ICD-10-CM Code E30

Disorders of puberty, not elsewhere classified

Version 2021 Non-Billable Code

Not Valid for Submission

E30 is a "header" nonspecific and non-billable code code, consider using a code with a higher level of specificity for a diagnosis of disorders of puberty, not elsewhere classified. The code is NOT valid for the year 2021 for the submission of HIPAA-covered transactions.

ICD-10:E30
Short Description:Disorders of puberty, not elsewhere classified
Long Description:Disorders of puberty, not elsewhere classified

Consider the following ICD-10 codes with a higher level of specificity:

  • E30.0 - Delayed puberty
  • E30.1 - Precocious puberty
  • E30.8 - Other disorders of puberty
  • E30.9 - Disorder of puberty, unspecified

Code Classification

  • Endocrine, nutritional and metabolic diseases (E00–E90)
    • Disorders of other endocrine glands (E20-E35)
      • Disorders of puberty, not elsewhere classified (E30)

Code History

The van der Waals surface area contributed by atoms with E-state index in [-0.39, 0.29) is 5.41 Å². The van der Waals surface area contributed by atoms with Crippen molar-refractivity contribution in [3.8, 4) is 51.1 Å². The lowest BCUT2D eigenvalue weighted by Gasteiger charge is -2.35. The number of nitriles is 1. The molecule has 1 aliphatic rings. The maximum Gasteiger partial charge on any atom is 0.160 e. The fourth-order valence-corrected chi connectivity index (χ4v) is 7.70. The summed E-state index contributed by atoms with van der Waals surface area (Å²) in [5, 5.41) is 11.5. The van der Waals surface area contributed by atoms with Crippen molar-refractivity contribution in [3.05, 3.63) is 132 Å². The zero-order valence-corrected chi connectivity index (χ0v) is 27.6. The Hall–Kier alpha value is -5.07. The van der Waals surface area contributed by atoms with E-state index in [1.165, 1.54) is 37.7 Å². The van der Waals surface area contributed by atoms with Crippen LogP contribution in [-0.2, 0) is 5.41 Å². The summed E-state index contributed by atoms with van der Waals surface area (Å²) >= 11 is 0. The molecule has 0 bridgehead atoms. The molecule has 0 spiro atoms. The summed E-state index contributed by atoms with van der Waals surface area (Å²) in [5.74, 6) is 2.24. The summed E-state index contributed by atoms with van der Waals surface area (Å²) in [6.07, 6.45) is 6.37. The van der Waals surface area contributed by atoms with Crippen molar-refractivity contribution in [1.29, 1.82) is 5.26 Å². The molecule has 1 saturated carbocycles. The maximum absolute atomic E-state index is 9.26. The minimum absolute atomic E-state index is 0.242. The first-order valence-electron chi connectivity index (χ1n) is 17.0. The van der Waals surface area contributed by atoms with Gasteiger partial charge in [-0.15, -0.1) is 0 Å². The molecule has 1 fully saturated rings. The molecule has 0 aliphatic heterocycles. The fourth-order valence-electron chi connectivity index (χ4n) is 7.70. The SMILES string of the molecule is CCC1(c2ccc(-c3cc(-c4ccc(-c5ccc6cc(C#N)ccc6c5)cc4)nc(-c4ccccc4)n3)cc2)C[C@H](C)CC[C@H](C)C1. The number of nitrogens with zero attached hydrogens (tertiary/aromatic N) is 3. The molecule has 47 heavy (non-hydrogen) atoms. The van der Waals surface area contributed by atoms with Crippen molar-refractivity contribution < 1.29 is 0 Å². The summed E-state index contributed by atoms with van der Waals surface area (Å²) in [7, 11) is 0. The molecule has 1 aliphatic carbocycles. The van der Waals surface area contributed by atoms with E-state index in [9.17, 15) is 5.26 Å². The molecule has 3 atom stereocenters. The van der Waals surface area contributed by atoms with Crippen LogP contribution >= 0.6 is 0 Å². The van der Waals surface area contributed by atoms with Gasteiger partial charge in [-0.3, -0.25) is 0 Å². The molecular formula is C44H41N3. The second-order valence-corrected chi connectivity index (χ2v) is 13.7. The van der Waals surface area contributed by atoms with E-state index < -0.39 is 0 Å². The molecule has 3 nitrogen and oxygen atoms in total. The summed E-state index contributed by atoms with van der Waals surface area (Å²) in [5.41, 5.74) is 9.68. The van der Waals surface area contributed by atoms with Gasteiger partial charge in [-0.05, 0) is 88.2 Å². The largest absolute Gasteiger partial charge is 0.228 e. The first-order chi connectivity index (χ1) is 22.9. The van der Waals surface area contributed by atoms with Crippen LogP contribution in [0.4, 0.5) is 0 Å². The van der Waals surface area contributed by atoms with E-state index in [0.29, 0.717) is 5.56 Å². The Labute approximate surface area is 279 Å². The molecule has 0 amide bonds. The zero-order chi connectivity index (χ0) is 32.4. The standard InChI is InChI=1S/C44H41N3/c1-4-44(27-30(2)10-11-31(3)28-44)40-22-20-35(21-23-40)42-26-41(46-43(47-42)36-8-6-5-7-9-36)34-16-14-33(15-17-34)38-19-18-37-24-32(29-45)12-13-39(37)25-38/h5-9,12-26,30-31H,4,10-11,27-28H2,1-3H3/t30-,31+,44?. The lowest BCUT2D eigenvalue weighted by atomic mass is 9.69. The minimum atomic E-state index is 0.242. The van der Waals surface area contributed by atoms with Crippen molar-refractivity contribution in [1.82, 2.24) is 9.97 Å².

• FY 2016 - New Code, effective from 10/1/2015 through 9/30/2016
    (First year ICD-10-CM implemented into the HIPAA code set)
  • FY 2017 - No Change, effective from 10/1/2016 through 9/30/2017
  • FY 2018 - No Change, effective from 10/1/2017 through 9/30/2018
  • FY 2019 - No Change, effective from 10/1/2018 through 9/30/2019
  • FY 2020 - No Change, effective from 10/1/2019 through 9/30/2020
  • FY 2021 - No Change, effective from 10/1/2020 through 9/30/2021

Information for Patients


Puberty

Puberty is the time in life when a boy or girl becomes sexually mature. It is a process that usually happens between ages 10 and 14 for girls and ages 12 and 16 for boys. It causes physical changes, and affects boys and girls differently.

In girls:

  • The first sign of puberty is usually breast development.
  • Then hair grows in the pubic area and armpits.
  • Menstruation (or a period) usually happens last.

In boys:

  • Puberty usually begins with the testicles and penis getting bigger.
  • Then hair grows in the pubic area and armpits.
  • Muscles grow, the voice deepens, and facial hair develops as puberty continues.

Both boys and girls may get acne. They also usually have a growth spurt (a rapid increase in height) that lasts for about 2 or 3 years. This brings them closer to their adult height, which they reach after puberty.

NIH: National Institute of Child Health and Human Development

  • Delayed puberty in boys (Medical Encyclopedia)
  • Delayed puberty in girls (Medical Encyclopedia)
  • Precocious puberty (Medical Encyclopedia)
  • Puberty in boys (Medical Encyclopedia)
  • Puberty in girls (Medical Encyclopedia)

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